Jerry Blake’s Dance Band

Blake Was a Lifelong Leader of the Band

The Milwaukee Journal Sentinel, Nov 6, 1999 

Jerry Blake, whose big-band sounds set Milwaukeeans’ feet to dancing for decades, has died in Las Vegas at age 80.

Blake was leader of the house band at George Devine’s Million Dollar Ballroom at the Eagles Club from 1950 to ’68.

He arranged a quantity of music for Wayne King and, to a lesser extent, for Lawrence Welk.

Though the Jerry Blake Band made appearances in Chicago and New York, his big-band and swing music was heard mostly in Milwaukee and at convention and resort areas, such as Lake Geneva. He once had as many as seven bands appearing simultaneously around the area.

At the Eagles Club, his band backed up Frank Sinatra Jr., Tony Bennett, Myron Floren, Fabian and other musicians.

Blake was born Marvin W. Voigt and used that name onstage until Devine urged him to adopt a name with more show-biz pizzazz. Voigt talked it over with his family and chose the surname of a British poet he admired, William Blake. Why he picked Jerry as his first name has been lost in time.

As the musical director at the ballroom, Blake often brought celebrity bandleaders home for supper after the weekend shows, according to his son, Richard Voigt. On Friday, Voigt said he recalled seeing Guy Lombardo, Benny Goodman, Harry James, Wayne King, Sammy Kaye, Lawrence Welk and Crazy Guggenheim in early mornings at the family home. Voigt could not remember why Guggenheim was there, but he did recollect that the comedian put away more steaks than anyone else.

Blake’s band also opened for Duke Ellington, Count Basie and Artie Shaw.

When the ballroom closed in 1968, Blake contracted to play events and parties at Allen-Bradley, First Wisconsin and other corporations and continued sending his bands to weddings, school proms, country clubs and private parties. Blake appeared at Summerfest, in concerts at the Civic Center Plaza, at charity balls and at Gov. Warren Knowles’ inaugural ball. He played for Milwaukee Public Schools recreational programs and at Green Bay Packers games in County Stadium and backed up Irish tenor Dennis Day at the Washington Park band shell.

Blake was booked into the Marc Plaza’s Empire Room and the Wisconsin Roof Garden, popularly known as the Roof. Until the Roof on the seventh floor of 536 W. Wisconsin Ave. was converted into office space in 1958, it had the reputation as one of the most romantic spots in Milwaukee. A promenade off the dance floor included a balcony, called Moonlight View, overlooking the city. It was said that many a sailor saw the beginnings of a romance there.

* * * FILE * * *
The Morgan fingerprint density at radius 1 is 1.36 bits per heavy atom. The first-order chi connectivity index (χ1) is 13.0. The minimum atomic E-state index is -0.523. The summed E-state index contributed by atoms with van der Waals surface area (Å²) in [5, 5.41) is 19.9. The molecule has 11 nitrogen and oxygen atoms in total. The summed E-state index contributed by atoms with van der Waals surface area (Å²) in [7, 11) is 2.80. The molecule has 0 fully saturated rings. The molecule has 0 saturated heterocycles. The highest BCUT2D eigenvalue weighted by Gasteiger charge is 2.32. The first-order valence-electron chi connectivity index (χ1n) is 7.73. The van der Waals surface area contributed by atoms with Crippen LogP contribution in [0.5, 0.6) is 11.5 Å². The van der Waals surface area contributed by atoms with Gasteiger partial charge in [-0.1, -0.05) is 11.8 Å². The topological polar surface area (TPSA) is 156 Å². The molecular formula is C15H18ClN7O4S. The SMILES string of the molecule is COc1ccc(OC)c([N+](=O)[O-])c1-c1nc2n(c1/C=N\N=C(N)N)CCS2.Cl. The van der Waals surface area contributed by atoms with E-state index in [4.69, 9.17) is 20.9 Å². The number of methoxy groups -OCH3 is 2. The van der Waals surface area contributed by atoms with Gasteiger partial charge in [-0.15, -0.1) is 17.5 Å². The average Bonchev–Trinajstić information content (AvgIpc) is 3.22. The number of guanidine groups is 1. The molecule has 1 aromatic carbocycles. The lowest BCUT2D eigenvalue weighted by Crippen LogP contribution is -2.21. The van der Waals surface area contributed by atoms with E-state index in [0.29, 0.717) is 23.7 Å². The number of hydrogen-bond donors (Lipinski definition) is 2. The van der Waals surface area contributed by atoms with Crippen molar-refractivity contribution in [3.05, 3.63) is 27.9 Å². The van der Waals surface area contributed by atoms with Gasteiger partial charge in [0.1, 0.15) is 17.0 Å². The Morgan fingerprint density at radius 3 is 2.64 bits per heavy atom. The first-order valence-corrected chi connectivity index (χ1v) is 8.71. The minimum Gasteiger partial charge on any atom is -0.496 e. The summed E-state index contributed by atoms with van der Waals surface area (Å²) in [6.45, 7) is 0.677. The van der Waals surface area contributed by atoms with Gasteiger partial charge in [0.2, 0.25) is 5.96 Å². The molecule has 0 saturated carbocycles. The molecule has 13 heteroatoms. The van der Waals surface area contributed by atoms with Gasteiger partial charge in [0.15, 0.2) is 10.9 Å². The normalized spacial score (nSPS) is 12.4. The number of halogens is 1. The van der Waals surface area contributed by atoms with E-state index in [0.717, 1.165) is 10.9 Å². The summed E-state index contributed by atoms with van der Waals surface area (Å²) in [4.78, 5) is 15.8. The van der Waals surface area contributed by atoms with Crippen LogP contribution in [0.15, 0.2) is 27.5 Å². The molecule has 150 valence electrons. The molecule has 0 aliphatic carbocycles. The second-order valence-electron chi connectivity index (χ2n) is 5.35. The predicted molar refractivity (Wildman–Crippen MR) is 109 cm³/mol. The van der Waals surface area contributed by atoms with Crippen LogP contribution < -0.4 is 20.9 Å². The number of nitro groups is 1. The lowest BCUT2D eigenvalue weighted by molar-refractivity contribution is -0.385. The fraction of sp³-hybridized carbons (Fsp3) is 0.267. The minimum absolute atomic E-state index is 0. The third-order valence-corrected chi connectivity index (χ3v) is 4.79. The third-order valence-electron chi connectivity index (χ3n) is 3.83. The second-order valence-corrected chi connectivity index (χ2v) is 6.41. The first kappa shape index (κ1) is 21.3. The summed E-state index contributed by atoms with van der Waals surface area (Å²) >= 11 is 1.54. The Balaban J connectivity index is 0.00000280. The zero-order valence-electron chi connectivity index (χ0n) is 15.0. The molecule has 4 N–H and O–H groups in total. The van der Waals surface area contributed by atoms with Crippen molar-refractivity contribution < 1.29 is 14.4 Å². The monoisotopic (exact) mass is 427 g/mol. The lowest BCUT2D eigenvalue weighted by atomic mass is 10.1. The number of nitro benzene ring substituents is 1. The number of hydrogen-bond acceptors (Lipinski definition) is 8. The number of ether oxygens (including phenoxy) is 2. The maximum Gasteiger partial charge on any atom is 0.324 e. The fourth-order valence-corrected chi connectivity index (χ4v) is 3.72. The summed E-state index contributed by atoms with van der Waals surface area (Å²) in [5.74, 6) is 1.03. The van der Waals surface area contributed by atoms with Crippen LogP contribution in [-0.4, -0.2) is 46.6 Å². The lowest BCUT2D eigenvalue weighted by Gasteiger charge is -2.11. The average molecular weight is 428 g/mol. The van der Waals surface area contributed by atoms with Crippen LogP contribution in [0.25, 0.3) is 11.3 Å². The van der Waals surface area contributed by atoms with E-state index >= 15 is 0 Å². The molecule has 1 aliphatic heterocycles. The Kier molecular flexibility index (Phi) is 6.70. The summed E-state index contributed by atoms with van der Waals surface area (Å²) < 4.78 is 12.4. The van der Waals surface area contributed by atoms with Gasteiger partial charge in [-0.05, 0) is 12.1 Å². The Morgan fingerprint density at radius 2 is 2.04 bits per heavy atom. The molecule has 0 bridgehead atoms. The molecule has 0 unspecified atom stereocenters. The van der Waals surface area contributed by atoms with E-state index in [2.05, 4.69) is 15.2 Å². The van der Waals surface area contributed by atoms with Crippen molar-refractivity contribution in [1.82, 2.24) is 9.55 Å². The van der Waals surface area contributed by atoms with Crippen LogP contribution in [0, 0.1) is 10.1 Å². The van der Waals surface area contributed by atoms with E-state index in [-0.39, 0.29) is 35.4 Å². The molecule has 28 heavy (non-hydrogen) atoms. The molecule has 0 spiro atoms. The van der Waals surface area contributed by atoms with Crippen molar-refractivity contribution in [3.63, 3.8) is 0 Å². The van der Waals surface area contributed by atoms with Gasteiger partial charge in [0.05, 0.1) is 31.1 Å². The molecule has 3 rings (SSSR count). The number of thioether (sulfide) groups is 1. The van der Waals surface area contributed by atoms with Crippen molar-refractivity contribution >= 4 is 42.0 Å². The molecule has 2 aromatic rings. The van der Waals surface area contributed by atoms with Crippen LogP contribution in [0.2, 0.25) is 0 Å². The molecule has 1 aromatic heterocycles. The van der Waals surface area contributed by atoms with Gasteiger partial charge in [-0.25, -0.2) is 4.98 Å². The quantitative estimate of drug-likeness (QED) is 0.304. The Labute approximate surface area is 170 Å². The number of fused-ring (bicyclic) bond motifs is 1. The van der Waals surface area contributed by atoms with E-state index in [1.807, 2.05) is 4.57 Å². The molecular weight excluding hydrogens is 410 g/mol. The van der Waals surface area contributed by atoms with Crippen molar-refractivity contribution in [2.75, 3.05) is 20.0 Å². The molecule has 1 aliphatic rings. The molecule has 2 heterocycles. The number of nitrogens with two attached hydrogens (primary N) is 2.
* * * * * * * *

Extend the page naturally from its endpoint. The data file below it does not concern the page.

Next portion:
By 1980, Blake was tired of Wisconsin winters and ready to retire. He and his wife, Elizabeth, had been visiting Las Vegas more than a half-dozen times a year and were drawn to the first-class musical talent the city attracted.

They moved to Las Vegas, and within a couple of years, Blake was appearing once or twice a week at Arizona Charlie’s hotel and casino. Using some of the musicians he had worked with before, many of whom had also retired to Las Vegas, he led an orchestra for more than 15 years at Arizona Charlie’s and occasionally at the Santa Fe hotel and casino. He gave his farewell performance at Arizona Charlie’s last New Year’s Eve.

In both Wisconsin and Nevada, the license plate on his auto read “Maestro.”

Blake was born July 16, 1919, in Milwaukee to Elsworth and Viola Voigt and trained as a classical pianist. As a freshman or sophomore at North Division High School, he was doing all the arranging for the school band and was asked to take over conducting the band, Richard Voigt said. He also organized his own band to play at parties.

Drafted into the Army in 1941, he was leading a band at a base in Asheville, N.C., when he received his assignment for overseas duty. However, his commanding officer wanted him to entertain the troops at home. So Blake spent World War II rehearsing his band, arranging music and playing for a weekly radio show and at dances on and around the base.

At war’s end, the commanding officer allowed Blake to take all his arrangements home with him. Within a week of returning to Milwaukee, he had a band organized and three show dates lined up.

With a 12-piece band, Blake played at the Eagles most Friday, Saturday and Sunday nights year-round. Sometimes, to the delight of thousands, he led his band onto the dance floor to do the hokey pokey with the crowd.

Three times Blake’s band was named best dance band by the National Ballroom Operators of America. The first time, Lombardo himself presented the prize.